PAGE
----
Opposition presidential candidate Salvador Nasralla met on Tuesday with observers from the OAS and European Union to present what he said was evidence of fraud in the Nov. 26 Honduran elections. The candidate handed over a USB drive containing 14,364 tally sheets to delegations from the EU and the Organization of American States. The OAS and EU representatives can bear witness to “the brazen fraud” perpetrated on the Honduran people, Nasralla told a press conference in Tegucigalpa. Both Nasralla, a well-known former sportscaster, and right-wing incumbent Juan Orlando Hernandez claimed victory hours after the polls closed on Nov. 26. While the first partial results issued by the TSE electoral court showed Nasralla in the lead, the latest official count gives Hernandez 42.95 percent of the vote compared with 41.42 percent for his main challenger.
Whatever the TSE’s proclamations and whatever the “official” results—even if the fair choice for president is denied by a corrupt government—the Honduran people have already won in many ways. The resonance and overwhelming success of Nasralla as a coalition candidate in itself was a victory. The robust participation, especially among traditionally marginalized communities on voting day and their subsequent mobilization to defy an illegal curfew law are most remarkable. Even if the TSE’s count is a lie, the majority that voted for Nasralla are emboldened by the fact that he was the true winner, while revealing the fraudulent activities of Juan Orlando Hernández and the Nationalist Party to the world.
“For me Darío is a Nicaraguan artist in the maximum sense,” Mr. Rodríguez said as we walked around the theater. “He gave us our cultural identity, something that was ours that we could then project out into the world instead of copying what had already been done.”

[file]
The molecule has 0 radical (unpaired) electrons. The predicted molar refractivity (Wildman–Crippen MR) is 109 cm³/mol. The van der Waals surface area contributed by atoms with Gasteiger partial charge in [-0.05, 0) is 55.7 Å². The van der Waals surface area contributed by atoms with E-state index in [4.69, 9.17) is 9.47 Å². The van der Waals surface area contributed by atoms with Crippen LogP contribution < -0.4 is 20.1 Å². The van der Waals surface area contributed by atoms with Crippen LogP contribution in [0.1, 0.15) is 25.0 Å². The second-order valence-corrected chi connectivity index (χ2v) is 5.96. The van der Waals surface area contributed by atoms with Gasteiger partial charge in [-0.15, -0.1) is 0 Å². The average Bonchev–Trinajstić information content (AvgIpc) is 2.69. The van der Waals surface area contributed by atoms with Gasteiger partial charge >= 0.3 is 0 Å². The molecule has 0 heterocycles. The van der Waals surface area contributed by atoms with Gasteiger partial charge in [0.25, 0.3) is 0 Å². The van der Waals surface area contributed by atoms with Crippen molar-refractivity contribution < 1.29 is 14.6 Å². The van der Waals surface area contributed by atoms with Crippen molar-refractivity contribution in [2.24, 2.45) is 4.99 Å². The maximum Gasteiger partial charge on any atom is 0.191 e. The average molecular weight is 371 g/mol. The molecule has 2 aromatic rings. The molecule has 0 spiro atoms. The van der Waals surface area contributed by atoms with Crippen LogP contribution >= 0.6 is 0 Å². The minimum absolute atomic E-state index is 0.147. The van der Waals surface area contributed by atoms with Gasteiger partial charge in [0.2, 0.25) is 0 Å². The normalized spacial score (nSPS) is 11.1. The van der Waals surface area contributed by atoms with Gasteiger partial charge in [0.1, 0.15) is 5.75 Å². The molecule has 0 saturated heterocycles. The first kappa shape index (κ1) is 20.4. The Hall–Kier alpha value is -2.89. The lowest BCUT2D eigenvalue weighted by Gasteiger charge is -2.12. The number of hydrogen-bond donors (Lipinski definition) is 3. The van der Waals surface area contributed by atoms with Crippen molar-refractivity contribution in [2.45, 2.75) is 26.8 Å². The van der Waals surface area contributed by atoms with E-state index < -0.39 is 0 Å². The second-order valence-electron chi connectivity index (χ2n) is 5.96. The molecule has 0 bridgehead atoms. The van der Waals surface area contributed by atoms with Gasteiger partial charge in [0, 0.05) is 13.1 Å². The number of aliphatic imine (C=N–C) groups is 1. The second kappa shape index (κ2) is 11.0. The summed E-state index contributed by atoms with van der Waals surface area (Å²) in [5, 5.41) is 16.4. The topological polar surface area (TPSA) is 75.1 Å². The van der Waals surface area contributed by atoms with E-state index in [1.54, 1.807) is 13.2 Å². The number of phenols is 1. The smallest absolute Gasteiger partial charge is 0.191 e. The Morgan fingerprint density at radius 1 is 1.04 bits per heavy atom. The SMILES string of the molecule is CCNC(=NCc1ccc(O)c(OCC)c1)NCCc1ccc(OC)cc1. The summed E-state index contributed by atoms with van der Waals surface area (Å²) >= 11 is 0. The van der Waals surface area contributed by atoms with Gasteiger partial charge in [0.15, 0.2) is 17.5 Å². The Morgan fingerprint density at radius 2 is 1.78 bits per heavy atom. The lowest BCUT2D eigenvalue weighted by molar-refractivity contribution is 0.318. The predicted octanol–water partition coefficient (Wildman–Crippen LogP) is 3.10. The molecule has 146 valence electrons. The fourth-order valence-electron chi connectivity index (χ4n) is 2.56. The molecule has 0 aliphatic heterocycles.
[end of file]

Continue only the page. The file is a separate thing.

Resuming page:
For the past decade, the team has come to collect the abandoned dead and bury them in a distant cemetery. There aren’t any headstones. But St. Luke is trying to offer a modicum of dignity — a funeral pall, a coffin, a grave, some uplifting hymns and solemn prayers. Before the burial team stepped in, the jumbled bodies were dumped in the desert, into giant pits or just out in the open.
However, we are deeply troubled by the Constitutional Court’s and the legislature’s actions. They deform some of the key tenets of the peace accord. They risk allowing too many top human rights violators to avoid accountability, and denying too many conflict victims their right to truth and dignity. And they may set Colombia on a collision course with the International Criminal Court. The process is not over yet. The Constitutional Court must review this law’s constitutionality. The International Criminal Court may act if it appears that the JEP will allow war criminals to avoid punishment. So might the Inter-American human rights system.
This week, the country’s highest court overruled the constitution, scrapping term limits altogether for every office. Morales can now run for a fourth term in 2019 – and for every election thereafter. Morales, 58 – an Aymara former coca grower – was elected in 2006. The country’s first indigenous president, his 2009 constitution refounded Bolivia as a “plurinational state”. A partial nationalisation of Bolivia’s oil and gas helped create a middle class from scratch. Bolivia is Latin America’s fastest-growing economy; 53% of its legislators are women and a fifth are under 30.